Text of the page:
According to Adm. James Stavridis (ret.) McFate is “a new Sun Tzu.”
Sea Control Host
The Great Pacific War: A History of the American-Japanese Campaign of 1931-33 by Hector C. Bywater
Fascinating to think that whether by correlation or causation, this book predicted many of the events of WWII’s War in the Pacific with great accuracy. Writing a whole campaign plan on the basis of a fiction book…surely it is simply not done?!
2034: A Novel of the Next World War by Elliot Ackerman and Admiral James Stavridis
I have immense respect for Admiral Stavridis and his ability to interpret the trends of today and project them into the future. If imagination is the key to avoiding strategic surprise, then fiction is the best vehicle by which to deliver the bad news. Also check out our Sea Control 247 where we interviewed the authors!
The Woman Who Smashed Codes by Jason Fagone
Finally! A book about Elizebeth Smith Friedman — a linguist, a cryptologist before it was cool, and she worked for the Coast Guard while we were still under the Department of Treasury. She and her husband, William, worked on some of the most important codes of their time. Nothing reads like the life and times of true heroes. This won NPR’s Best Book of the Year.
Snow Crash by Neal Stephenson
One of my classic favorites, I’m recommending this based on current relevance, it being where the re-branded Facebook name Meta comes from. I’ve read a lot of books written in the cyberpunk genre, and this one was my first; it is the measure against which I compare all others. Not only does it have the Metaverse, but you’ve got a pizza delivery racket run by the Italian mob, levitating skater punks and self-aware robot dogs. Good times. Enjoy!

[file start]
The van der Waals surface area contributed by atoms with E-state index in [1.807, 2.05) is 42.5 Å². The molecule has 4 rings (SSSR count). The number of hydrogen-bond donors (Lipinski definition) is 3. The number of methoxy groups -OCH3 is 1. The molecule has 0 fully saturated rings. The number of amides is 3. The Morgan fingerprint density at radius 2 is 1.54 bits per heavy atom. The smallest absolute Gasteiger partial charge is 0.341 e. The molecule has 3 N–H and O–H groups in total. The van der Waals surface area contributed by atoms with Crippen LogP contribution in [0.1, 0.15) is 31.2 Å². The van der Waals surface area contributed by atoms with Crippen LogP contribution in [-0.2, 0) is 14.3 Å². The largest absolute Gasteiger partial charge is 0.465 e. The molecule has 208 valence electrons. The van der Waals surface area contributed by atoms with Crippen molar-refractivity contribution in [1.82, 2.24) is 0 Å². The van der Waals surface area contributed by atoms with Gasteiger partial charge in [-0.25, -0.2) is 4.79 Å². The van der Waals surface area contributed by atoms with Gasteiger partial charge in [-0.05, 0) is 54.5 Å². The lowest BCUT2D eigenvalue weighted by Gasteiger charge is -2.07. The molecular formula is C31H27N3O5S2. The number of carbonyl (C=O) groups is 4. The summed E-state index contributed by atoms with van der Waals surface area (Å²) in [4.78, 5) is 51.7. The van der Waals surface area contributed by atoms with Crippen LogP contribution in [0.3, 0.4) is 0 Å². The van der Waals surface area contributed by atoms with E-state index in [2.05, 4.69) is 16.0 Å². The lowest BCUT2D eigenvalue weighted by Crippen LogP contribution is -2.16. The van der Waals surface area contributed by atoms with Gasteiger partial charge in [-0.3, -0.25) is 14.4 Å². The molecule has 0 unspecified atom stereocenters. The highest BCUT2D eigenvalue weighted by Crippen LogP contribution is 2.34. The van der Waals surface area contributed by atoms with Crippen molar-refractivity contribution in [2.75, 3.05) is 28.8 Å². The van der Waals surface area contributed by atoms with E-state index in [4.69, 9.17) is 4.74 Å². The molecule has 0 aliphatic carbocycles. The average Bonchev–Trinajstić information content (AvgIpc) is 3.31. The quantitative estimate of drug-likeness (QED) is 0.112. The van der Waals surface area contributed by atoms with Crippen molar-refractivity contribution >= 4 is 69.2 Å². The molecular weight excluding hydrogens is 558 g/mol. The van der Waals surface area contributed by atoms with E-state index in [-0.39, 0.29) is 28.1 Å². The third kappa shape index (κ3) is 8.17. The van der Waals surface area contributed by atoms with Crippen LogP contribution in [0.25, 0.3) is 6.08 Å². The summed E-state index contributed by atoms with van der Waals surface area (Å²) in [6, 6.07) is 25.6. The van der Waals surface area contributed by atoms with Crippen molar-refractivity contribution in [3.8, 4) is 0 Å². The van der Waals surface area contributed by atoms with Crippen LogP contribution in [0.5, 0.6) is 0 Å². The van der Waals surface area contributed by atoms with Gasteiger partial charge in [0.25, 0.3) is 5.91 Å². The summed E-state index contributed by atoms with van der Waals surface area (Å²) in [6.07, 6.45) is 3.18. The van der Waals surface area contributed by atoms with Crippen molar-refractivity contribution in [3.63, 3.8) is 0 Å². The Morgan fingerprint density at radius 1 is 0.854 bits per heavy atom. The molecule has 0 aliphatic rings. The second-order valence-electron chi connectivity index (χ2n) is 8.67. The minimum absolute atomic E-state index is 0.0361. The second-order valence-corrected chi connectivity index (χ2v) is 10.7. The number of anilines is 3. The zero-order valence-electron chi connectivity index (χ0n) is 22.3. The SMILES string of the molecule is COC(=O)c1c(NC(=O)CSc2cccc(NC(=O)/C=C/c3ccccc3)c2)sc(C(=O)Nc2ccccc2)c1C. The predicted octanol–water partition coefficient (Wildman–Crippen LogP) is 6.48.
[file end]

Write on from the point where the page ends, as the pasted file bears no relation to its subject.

Sea Control Editor
In the wake of the most recent North Korean long-range cruise missile test and the rapid spread of smaller loitering munitions I found it helpful to sit down with a copy of Dennis Gormley’s prescient 2008 warning. Dennis Gormley aptly describes the incentives and mechanisms by which cruise missile technology has rapidly spread among smaller regional powers.
Hawaiki Rising is an engrossing history of the men and women behind Hōkūle‘a, the modern recreation of a traditional Polynesian double-hulled voyaging canoe which preserved the fading knowledge of traditional Polynesian navigation techniques and helped kick off the Hawaiian Renaissance. Particularly interesting are the traditional Polynesian navigation techniques which allowed Hōkūle‘a to sail from Hawai‘i to Tahiti without the use of any modern navigational aids.
Sea Control Editor
Small Boats and Daring Men: Maritime Raiding, Irregular Warfare, and the Early American Navy by Benjamin “B.J.” Armstrong
In Small Boats and Daring Men, Armstrong argues that traditional historical methods of thinking about naval strategy as a “bifurcated structure” focused on guerre de course (attacks on enemy commerce) and guerre d’escadre (naval war by fleet and warship battles) are incomplete. He proposes guerre de razzia (war by raiding) as the missing component and demonstrates its applicability through an analysis of eight events from the early history of the U.S. Navy including the raids of John Paul Jones, the Barbary and Quasi Wars, the War of 1812, and the US expedition to Sumatra. As a newcomer to naval strategy, I enjoyed the book because Armstrong makes a compelling argument for his case while telling a good story of the events.